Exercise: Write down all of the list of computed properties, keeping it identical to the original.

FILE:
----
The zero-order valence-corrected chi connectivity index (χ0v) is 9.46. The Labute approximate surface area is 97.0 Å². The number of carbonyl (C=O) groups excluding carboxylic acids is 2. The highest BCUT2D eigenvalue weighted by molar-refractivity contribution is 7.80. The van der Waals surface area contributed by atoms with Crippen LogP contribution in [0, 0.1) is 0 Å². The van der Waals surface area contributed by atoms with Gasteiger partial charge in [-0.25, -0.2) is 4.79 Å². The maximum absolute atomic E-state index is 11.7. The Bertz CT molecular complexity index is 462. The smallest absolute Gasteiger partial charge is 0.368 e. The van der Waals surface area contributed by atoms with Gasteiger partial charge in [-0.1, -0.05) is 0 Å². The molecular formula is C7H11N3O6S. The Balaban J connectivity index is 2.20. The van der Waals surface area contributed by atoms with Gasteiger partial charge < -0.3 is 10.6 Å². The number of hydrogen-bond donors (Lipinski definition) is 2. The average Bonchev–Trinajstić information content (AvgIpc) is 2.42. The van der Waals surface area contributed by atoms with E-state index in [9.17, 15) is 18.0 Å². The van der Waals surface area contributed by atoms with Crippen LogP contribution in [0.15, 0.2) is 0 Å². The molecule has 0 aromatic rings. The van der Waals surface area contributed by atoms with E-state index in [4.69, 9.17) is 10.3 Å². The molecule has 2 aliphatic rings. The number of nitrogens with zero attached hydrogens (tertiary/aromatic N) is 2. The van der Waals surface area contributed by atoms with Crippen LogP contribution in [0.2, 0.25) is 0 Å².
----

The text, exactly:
The zero-order valence-corrected chi connectivity index (χ0v) is 9.46. The Labute approximate surface area is 97.0 Å². The number of carbonyl (C=O) groups excluding carboxylic acids is 2. The highest BCUT2D eigenvalue weighted by molar-refractivity contribution is 7.80. The van der Waals surface area contributed by atoms with Crippen LogP contribution in [0, 0.1) is 0 Å². The van der Waals surface area contributed by atoms with Gasteiger partial charge in [-0.25, -0.2) is 4.79 Å². The maximum absolute atomic E-state index is 11.7. The Bertz CT molecular complexity index is 462. The smallest absolute Gasteiger partial charge is 0.368 e. The van der Waals surface area contributed by atoms with Gasteiger partial charge in [-0.1, -0.05) is 0 Å². The molecular formula is C7H11N3O6S. The Balaban J connectivity index is 2.20. The van der Waals surface area contributed by atoms with Gasteiger partial charge < -0.3 is 10.6 Å². The number of hydrogen-bond donors (Lipinski definition) is 2. The average Bonchev–Trinajstić information content (AvgIpc) is 2.42. The van der Waals surface area contributed by atoms with E-state index in [9.17, 15) is 18.0 Å². The van der Waals surface area contributed by atoms with Crippen LogP contribution in [0.15, 0.2) is 0 Å². The molecule has 0 aromatic rings. The van der Waals surface area contributed by atoms with E-state index in [4.69, 9.17) is 10.3 Å². The molecule has 2 aliphatic rings. The number of nitrogens with zero attached hydrogens (tertiary/aromatic N) is 2. The van der Waals surface area contributed by atoms with Crippen LogP contribution in [0.2, 0.25) is 0 Å².